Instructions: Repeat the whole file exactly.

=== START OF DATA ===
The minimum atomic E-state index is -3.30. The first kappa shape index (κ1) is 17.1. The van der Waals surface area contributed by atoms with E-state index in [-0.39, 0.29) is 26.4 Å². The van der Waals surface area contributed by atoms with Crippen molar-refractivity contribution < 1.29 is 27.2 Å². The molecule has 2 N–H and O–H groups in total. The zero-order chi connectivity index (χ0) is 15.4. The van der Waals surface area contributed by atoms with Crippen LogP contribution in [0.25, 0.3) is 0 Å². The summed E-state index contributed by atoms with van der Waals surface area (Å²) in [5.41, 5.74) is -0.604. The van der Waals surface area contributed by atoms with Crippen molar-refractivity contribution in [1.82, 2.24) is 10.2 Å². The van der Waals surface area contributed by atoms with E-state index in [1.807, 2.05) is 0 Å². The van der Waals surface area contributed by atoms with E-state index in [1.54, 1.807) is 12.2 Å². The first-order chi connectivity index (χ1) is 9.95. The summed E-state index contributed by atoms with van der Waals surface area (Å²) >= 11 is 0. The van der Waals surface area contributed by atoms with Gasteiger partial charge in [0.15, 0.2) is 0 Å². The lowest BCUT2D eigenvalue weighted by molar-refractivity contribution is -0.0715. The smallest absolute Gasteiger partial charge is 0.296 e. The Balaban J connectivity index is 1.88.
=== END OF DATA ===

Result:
The minimum atomic E-state index is -3.30. The first kappa shape index (κ1) is 17.1. The van der Waals surface area contributed by atoms with E-state index in [-0.39, 0.29) is 26.4 Å². The van der Waals surface area contributed by atoms with Crippen molar-refractivity contribution < 1.29 is 27.2 Å². The molecule has 2 N–H and O–H groups in total. The zero-order chi connectivity index (χ0) is 15.4. The van der Waals surface area contributed by atoms with Crippen LogP contribution in [0.25, 0.3) is 0 Å². The summed E-state index contributed by atoms with van der Waals surface area (Å²) in [5.41, 5.74) is -0.604. The van der Waals surface area contributed by atoms with Crippen molar-refractivity contribution in [1.82, 2.24) is 10.2 Å². The van der Waals surface area contributed by atoms with E-state index in [1.807, 2.05) is 0 Å². The van der Waals surface area contributed by atoms with E-state index in [1.54, 1.807) is 12.2 Å². The first-order chi connectivity index (χ1) is 9.95. The summed E-state index contributed by atoms with van der Waals surface area (Å²) >= 11 is 0. The van der Waals surface area contributed by atoms with Gasteiger partial charge in [0.15, 0.2) is 0 Å². The lowest BCUT2D eigenvalue weighted by molar-refractivity contribution is -0.0715. The smallest absolute Gasteiger partial charge is 0.296 e. The Balaban J connectivity index is 1.88.